Why proposed Kenyan marriage bill should be of interest to East Africans

Rwanda stands out in the East African Community in that the law only recognises a monogamous marriage. Other EAC countries recognise a mix of civil, religious and customary laws.
Gitura Mwaura
Gitura Mwaura

Rwanda stands out in the East African Community in that the law only recognises a monogamous marriage. Other EAC countries recognise a mix of civil, religious and customary laws.

In Kenya, for instance, one can marry up to one hundred wives or more. Take the example of Akuku Danger, said to have married 130 wives.

 

The late and, some say, illustrious Kenyan was admired by many men for his virile prowess.  He sired more than 200 children, though he would divorce more than 80 of the 130 wives.

 

The man died in 2010, aged 94 and “still at it.”

 

Many Kenyan men gave it to him, If not for anything else, for being “man enough” to be able to manage even the 50 wives.

A new Marriage Bill that has just been introduced in the Kenyan National Assembly would still have allowed him to marry as many.

Though, this time, he would have had to seek consent of all of them to marry another wife. He seemed to marry on a whim, and at will.

At the age of 22, he was already married five times. By the age of 35 he had 45 wives.

Akuku would, however, have had to contend with another problem being proposed in the new bill.

Any woman he proposed to and failed to marry could have sued him for compensation under the new bill, if enacted.

All the jilted woman would have had to do is prove that there was a promising marriage proposal, and that she would have suffered damage by forgoing the marriage.

If enacted, the bill specifically says that men and women whose partners promise marriage but fail to deliver will be entitled to compensation.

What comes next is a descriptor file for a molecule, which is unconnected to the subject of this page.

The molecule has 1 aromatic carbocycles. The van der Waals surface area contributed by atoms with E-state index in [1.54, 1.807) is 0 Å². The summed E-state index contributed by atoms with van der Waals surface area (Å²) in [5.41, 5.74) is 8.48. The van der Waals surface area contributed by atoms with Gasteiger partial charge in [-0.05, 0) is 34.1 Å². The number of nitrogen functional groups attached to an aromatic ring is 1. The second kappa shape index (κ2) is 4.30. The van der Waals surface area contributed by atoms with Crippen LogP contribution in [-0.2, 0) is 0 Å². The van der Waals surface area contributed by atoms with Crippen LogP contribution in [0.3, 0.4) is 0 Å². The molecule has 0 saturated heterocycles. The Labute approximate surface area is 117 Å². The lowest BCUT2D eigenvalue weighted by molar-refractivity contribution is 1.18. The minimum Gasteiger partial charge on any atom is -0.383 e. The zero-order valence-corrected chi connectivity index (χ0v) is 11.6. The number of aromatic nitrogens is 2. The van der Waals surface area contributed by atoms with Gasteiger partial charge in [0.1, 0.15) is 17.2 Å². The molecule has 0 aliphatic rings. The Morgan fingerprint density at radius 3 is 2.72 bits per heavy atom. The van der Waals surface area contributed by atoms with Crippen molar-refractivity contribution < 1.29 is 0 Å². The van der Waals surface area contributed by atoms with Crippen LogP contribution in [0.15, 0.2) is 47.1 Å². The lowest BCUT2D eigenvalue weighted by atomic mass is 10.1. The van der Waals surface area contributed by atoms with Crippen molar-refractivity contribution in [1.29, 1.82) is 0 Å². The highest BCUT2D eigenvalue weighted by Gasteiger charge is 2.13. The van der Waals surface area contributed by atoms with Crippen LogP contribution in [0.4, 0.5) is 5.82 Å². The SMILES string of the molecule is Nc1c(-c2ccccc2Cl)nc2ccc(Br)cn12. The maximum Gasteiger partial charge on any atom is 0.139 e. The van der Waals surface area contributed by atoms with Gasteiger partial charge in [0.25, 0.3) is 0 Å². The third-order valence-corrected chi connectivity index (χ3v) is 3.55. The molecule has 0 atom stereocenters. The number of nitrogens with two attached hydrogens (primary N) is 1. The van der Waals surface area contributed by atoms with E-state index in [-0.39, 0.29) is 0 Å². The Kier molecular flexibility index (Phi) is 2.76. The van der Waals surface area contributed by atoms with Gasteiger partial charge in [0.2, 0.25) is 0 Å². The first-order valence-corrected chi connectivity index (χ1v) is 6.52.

It says that, even though a promise by a person to marry another person is not legally binding, the partners who feel they have suffered as a result of a broken promise can seek compensation.

The bill not only recognises polygamy, but seeks to regulate Christian, civil, customary and other marriages, previously under separate laws.

Akuku remains legendary, if not celebrated. And many of his compatriots harbour the dream of being polygamists.

One can, therefore, easily imagine a comely munyarwandakazi (Rwandan lass or woman) being whisked off by an amorous and well-meaning Kenyan to be married in Nairobi; only for the man, after some time, to feel like getting his wife “a helper” and marry a second one.

Or, the man, for whatever reason, may change his mind and not honour the marriage proposal. These things happen; but the law would hopefully be there to cover for the hapless lass—if enacted.

In principle, any person, including other East Africans, stand to gain from the marriage bill, as long as they continue to attract admiring Kenyan suitors.

Predictably, the proposed bill has raised much noise among the garrulous Kenyans between those who agree with it, and those who don’t.

It is one thing to legislate marriage, some of the arguments have gone, and quite another to contend with human nature.

A logical question has, therefore, followed to ask whether humans are naturally monogamous or polygamous.

Indeed, many studies have been conducted and archaeologists, anthropologists, and biologists agree that the matter is not that clear cut.

Human beings are naturally neither monogamous nor polygamous. They are a cross between the two.

That is why, those familiar with the Judeo-Christian Ten Commandments will be aware of the injunctions against fornication and adultery. (This column condones neither).

Even the most religious among us gets tempted, because by nature humans are neither monogamous nor polygamous.

One may, therefore, argue that it boils down to choice—like Akuku Danger made his, and the rest of us ours.

In the meantime, according to anthropologists, only 1 in 6 societies enforces monogamy as a rule. The rest are polygamous.

Twitter: @gituram

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